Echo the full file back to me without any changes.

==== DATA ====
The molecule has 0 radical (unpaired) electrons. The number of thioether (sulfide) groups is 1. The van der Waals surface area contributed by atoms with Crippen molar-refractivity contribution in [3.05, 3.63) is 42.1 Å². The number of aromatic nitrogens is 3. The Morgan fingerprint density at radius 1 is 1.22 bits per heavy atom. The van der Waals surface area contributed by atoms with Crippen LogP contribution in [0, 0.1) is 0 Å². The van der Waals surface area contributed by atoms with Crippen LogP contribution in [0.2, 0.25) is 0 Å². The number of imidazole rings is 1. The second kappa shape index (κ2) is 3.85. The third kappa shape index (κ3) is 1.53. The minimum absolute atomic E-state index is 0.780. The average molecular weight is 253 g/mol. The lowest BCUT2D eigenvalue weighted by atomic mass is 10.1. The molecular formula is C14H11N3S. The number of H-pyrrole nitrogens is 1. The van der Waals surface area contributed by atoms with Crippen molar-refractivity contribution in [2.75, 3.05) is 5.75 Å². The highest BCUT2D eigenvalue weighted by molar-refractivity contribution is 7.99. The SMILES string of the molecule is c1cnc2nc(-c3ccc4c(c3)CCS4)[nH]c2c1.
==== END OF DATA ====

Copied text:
The molecule has 0 radical (unpaired) electrons. The number of thioether (sulfide) groups is 1. The van der Waals surface area contributed by atoms with Crippen molar-refractivity contribution in [3.05, 3.63) is 42.1 Å². The number of aromatic nitrogens is 3. The Morgan fingerprint density at radius 1 is 1.22 bits per heavy atom. The van der Waals surface area contributed by atoms with Crippen LogP contribution in [0, 0.1) is 0 Å². The van der Waals surface area contributed by atoms with Crippen LogP contribution in [0.2, 0.25) is 0 Å². The number of imidazole rings is 1. The second kappa shape index (κ2) is 3.85. The third kappa shape index (κ3) is 1.53. The minimum absolute atomic E-state index is 0.780. The average molecular weight is 253 g/mol. The lowest BCUT2D eigenvalue weighted by atomic mass is 10.1. The molecular formula is C14H11N3S. The number of H-pyrrole nitrogens is 1. The van der Waals surface area contributed by atoms with Crippen molar-refractivity contribution in [2.75, 3.05) is 5.75 Å². The highest BCUT2D eigenvalue weighted by molar-refractivity contribution is 7.99. The SMILES string of the molecule is c1cnc2nc(-c3ccc4c(c3)CCS4)[nH]c2c1.